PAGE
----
Abide by "as of right" development (AKA "by right" development) Allowing building proposals that fit within the specifications of local zoning policies to proceed "as of right", without additional review. Developers still need to secure a building permit and fulfill customary regulatory requirements, but the approvals process is generally less contentious and/or time-consuming than the process for proposals that require an exception from current zoning regulations. Through the revision of zoning policies, jurisdictions can significantly broaden the types of housing that are allowed as of right, thus simplifying and reducing the cost and time of delivering homes.   State of California (proposed but measure ultimately not passed); Fairfax County, Virginia; Philadelphia The White House; The Urban Land Institute
Expedited permitting and review Streamlining the process of receiving permits for desirable housing projects. Can include leveraging technology to facilitate the permitting process and implementing shorter review timelines for permit approval.   State of Massachusetts; State of Rhode IslandSan Diego, California; Austin, Texas The White HouseU.S. Department of Housing and Urban DevelopmentThe Urban Land Institute; National Association of Home Builders
Reducing permitting costs Allowing permit fee reductions, waivers, or deferments for affordable housing projects. Burlington, Charlotte, Hinesburg, Williston Sacramento County, CaliforniaAlbuquerque, New Mexico; Columbia, MissouriAustin, Texas The Urban Land InstituteCenter for Transit-Oriented Development
Reducing impact fees Reducing or waiving impact fees for affordable housing projects. Impact fees are important for municipalities because they require developers to pay their fair share of the costs of providing public services to the new development. However, impact fees can be an additional barrier to developing affordable housing projects. Burlington King County,
Washington;
Albuquerque, New
Mexico; Redmond City,
California
; Austin,
Texas

U.S. Department of Housing and Urban DevelopmentThe Urban Land InstituteVermont Planning Information Center

Reducing
infrastructure
costs
Allow for reductions or waivers of typical public works requirements (such as widening roads, improving sidewalks, expanding sewer capacity, or creating recreational facilities) for development of affordable housing   Manatee County,
Florida
; Hillsborough
County, Florida
;
Lancaster County,
Pennsylvania
 The Urban Land InstituteConnecticut Fair Housing Center;
Increasing
residential
parking flexibility
Relax parking standards for some types of residential development. This can include waiving parking requirements for mixed use properties when commercial and residential demand peaks at different times of day, or reducing parking requirements for projects near transit, near mixed uses, and where on-street parking is readily available. Bolton, Burlington, Charlotte,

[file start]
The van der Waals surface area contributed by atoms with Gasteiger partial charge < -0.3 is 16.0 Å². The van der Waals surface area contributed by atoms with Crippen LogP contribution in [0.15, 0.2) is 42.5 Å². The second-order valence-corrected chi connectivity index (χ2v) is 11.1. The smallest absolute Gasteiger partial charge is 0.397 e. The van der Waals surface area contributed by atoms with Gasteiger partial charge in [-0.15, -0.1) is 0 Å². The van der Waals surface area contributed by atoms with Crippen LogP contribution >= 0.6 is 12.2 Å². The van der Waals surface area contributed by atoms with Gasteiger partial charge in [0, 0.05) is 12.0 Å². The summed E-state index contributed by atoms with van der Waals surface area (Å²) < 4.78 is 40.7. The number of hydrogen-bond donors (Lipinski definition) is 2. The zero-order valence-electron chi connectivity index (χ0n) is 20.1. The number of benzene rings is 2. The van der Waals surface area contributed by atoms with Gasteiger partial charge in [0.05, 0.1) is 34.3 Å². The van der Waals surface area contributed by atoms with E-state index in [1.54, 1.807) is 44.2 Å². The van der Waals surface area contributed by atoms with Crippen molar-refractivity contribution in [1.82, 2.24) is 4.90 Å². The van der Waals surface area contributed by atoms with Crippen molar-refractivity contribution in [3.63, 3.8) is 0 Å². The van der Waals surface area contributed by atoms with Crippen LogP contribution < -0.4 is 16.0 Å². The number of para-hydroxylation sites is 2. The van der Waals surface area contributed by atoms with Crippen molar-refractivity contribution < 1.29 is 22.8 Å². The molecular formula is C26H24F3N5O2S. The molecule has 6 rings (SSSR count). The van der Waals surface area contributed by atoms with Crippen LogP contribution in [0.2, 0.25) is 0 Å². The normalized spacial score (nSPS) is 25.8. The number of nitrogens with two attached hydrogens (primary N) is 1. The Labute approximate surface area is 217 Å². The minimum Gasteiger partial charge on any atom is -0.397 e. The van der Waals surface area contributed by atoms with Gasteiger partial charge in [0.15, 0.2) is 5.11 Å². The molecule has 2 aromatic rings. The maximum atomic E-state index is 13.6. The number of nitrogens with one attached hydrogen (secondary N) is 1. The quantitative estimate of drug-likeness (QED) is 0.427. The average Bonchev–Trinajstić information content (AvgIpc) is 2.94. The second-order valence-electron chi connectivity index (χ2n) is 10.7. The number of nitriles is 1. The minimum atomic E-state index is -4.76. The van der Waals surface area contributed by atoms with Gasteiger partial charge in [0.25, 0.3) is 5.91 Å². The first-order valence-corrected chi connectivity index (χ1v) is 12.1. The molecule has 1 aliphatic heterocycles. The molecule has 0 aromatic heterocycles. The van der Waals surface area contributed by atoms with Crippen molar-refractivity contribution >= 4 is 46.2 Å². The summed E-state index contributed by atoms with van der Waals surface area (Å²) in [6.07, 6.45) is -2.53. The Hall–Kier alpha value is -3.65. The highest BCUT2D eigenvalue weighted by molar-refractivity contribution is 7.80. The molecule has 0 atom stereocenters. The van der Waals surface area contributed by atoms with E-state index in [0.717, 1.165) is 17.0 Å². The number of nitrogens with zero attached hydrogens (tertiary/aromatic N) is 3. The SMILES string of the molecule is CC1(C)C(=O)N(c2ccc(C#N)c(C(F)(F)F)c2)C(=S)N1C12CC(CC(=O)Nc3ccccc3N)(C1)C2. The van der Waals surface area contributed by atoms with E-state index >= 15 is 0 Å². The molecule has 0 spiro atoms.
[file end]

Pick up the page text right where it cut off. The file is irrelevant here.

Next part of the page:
Swanton, Underhill
State of California;
New York City;
Seattle, Washington;
Minneapolis,
Minnesota; Denver,
Colorado
The White HouseThe Urban Land InstituteVermont Planning Information Center;
Housing
replacement/
retention
requirements
(AKA No net loss
mandates)
Requires housing units torn down by developers to be replaced with a specified percentage of new housing units to maintain housing stock within a community. In some areas developers have the option of paying a fee in lieu of constructing new housing units, which may be placed in a housing trust
fund.
Burlington State of CaliforniaArlington County,
Virginia
; San Diego,
California
; San Francisco California
 
Housing Trust Fund Housing trust funds can support either rental or owner-occupied properties, and new construction or rehabilitation of older properties. HTFs can be used to encourage young families to move in and renovate homes through grants, low-interest loans, or loan forgiveness over time.  Communities may work with state, regional, and county housing trust funds, or may choose to develop a local housing trust fund.  Burlington, Charlotte, Montpelier, South Burlington Washington DC;
Los Angeles,
California
; St. Louis,
Missouri
PolicyLink; Center for Community Change; The Massachusetts Housing Partnership
Rental housing
codes
Promote and enforce safe and healthy living conditions for rental properties. Vermont has some rental housing laws, but municipalities may supplement those laws with municipal rental housing codes. Barre, Bennington, Brandon,
Brattleboro, Burlington, Lyndon,
Montpelier, New Haven, Richford,
Rutland City, St. Johnsbury,
Winooski
New York City;
Washington DC;
Sacramento,
California; Seattle,
Washington
Vermont Rental Housing CodesVermont Planning Information Center
"On the record"
review
Allows testimony from hearings before a municipality’s planning commission, zoning board, or development review board to be incorporated into appeals heard by a Vermont court. This prevents municipalities and plaintiffs from having to reproduce expert testimony at every stage of an appeal, potentially saving significant time and expense. Municipalities have the option to implement this approach into local law under Vermont statue 24 V.S.A. § 4471(b). Brattleboro, Chester, Colchester,
Ludlow town, Ludlow village,
Montgomery, Newport, Norton,
Norwich, Randolph, Shelburne,
Springfield, Stowe, Wells, Windsor